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A hemorrhoidectomy is surgery to remove hemorrhoids. Hemorrhoids are swollen blood vessels inside your rectum or on your anus.


Before your surgery:

  • Informed consent is a legal document that explains the tests, treatments, or procedures that you may need. Informed consent means you understand what will be done and can make decisions about what you want. You give your permission when you sign the consent form. You can have someone sign this form for you if you are not able to sign it. You have the right to understand your medical care in words you know. Before you sign the consent form, understand the risks and benefits of what will be done. Make sure all your questions are answered.
  • An IV is a small tube placed in your vein that is used to give you medicine or liquids.
  • Antibiotics: This medicine is given to help treat or prevent an infection caused by bacteria.
  • Enema: You may be given an enema (liquid medicine put in your rectum) to help empty your bowel.
  • Pre-op care: You may be given medicine right before your surgery. This medicine may help make you feel relaxed and sleepy. You may be asked to lie on your stomach or on your back. If you are asked to lie on your back, your legs will be placed up in stirrups. Your buttocks may be raised slightly. Tape will be used to separate your buttocks and expose your anus.
  • Anesthesia: This is medicine to make you comfortable during the surgery. Caregivers work with you to decide which anesthesia is best for you.
    • Local anesthesia: Your caregiver may give you an injection of numbing medicine into the skin of your rectum. Medicine to decrease bleeding may be added.
    • General anesthesia will keep you asleep and free from pain during surgery. Anesthesia may be given through your IV. You may instead breathe it in through a mask or a tube placed down your throat. The tube may cause you to have a sore throat when you wake up.
    • Regional anesthesia: Medicine is injected to numb the body area where the surgery or procedure will be done. You will remain awake during the surgery or procedure.

During your surgery:

  • Your caregiver will place a small tool in your anus to keep it open. A suction tool may be used to remove bowel movement and mucus inside your rectum. Your rectum will be washed with a germ-killing solution. A numbing medicine is then put on the rectal or anal wall with the hemorrhoid. Incisions will be made in the skin tissue around your hemorrhoid, and your caregiver will clamp your hemorrhoid. He will then use a knife, special scissors, or cautery (a tool that heats the tissue) to remove the hemorrhoid. The swollen blood vessels will be tied to prevent bleeding.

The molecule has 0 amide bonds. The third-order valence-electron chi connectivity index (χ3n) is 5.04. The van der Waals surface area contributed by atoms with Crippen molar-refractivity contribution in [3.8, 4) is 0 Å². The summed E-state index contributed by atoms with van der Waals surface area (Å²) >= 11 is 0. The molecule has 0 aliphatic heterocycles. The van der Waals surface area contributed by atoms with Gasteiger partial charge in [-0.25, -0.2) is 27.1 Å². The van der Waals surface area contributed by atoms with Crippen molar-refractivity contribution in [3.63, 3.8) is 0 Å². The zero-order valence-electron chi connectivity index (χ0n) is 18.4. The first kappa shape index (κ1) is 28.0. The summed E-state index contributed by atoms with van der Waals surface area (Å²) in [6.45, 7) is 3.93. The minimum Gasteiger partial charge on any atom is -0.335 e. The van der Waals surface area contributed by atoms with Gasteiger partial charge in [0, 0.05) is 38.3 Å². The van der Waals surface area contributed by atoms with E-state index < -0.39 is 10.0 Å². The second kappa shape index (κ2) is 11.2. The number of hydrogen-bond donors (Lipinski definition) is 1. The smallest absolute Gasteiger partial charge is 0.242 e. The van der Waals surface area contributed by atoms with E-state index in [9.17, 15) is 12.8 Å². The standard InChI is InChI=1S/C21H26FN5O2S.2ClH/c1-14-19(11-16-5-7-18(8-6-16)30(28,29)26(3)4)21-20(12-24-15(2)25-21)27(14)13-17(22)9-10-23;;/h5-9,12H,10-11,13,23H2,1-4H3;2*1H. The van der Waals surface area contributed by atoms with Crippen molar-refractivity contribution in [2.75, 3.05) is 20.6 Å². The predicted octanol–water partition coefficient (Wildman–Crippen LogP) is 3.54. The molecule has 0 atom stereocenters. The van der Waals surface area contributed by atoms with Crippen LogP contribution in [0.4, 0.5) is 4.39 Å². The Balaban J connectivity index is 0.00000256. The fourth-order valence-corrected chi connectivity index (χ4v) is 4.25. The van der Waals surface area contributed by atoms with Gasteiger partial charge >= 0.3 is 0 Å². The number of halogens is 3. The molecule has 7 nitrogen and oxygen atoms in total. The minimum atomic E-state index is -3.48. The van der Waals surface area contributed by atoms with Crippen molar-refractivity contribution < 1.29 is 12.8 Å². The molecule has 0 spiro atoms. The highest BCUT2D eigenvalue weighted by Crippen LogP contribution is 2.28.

• The same steps will done to remove any other hemorrhoids. If you are having a closed hemorrhoidectomy, the cuts will be closed with stitches. If you are having an open hemorrhoidectomy, your stitches will left partially open to allow fluid to drain. A bandage will be rolled up and placed put into your rectum. A dry bandage is then placed just inside your rectum.

After your surgery:

You will be taken to a room where you can rest until you wake up. If you are staying in the hospital, you will be taken back to your room. Your caregiver may remove your bandages soon after surgery to check your wound. Do not get out of bed until your caregiver says it is okay. Your caregiver may give you more than one of the following:

  • Pain medicine: You may be given a prescription medicine to decrease pain. Do not wait until the pain is severe before you ask for more medicine.
  • Stool softeners: This medicine makes it easier for you to have a bowel movement. You may need this medicine to treat or prevent constipation.
  • Antibiotics: This medicine is given to help treat or prevent an infection caused by bacteria.


  • After your surgery, you may have nausea or vomiting. A small piece of skin may extend outside of your anus. The area where your hemorrhoids were removed may bleed or get an infection. You may have an anal fissure (tear), which may cause pain or itching. Your anus may become more narrow. It may be hard to urinate or have a bowel movement. You may be unable to control your bowel movements, gas, or urine. You may have pain during your bowel movements.
  • You may get a blood clot in your leg or arm. The clot may travel to your heart or brain and cause life-threatening problems, such as a heart attack or stroke. It is possible that you will get a serious infection in your blood. You may bleed, and not be able to stop it. You may need another surgery to fix some of these problems. Even with surgery, you may get hemorrhoids again. Without surgery, your hemorrhoids may bleed and become more painful.


You have the right to help plan your care. Learn about your health condition and how it may be treated. Discuss treatment options with your caregivers to decide what care you want to receive. You always have the right to refuse treatment.

Further information

Always consult your healthcare provider to ensure the information displayed on this page applies to your personal circumstances.

Learn more about Hemorrhoidectomy (Inpatient Care)

Micromedex® Care Notes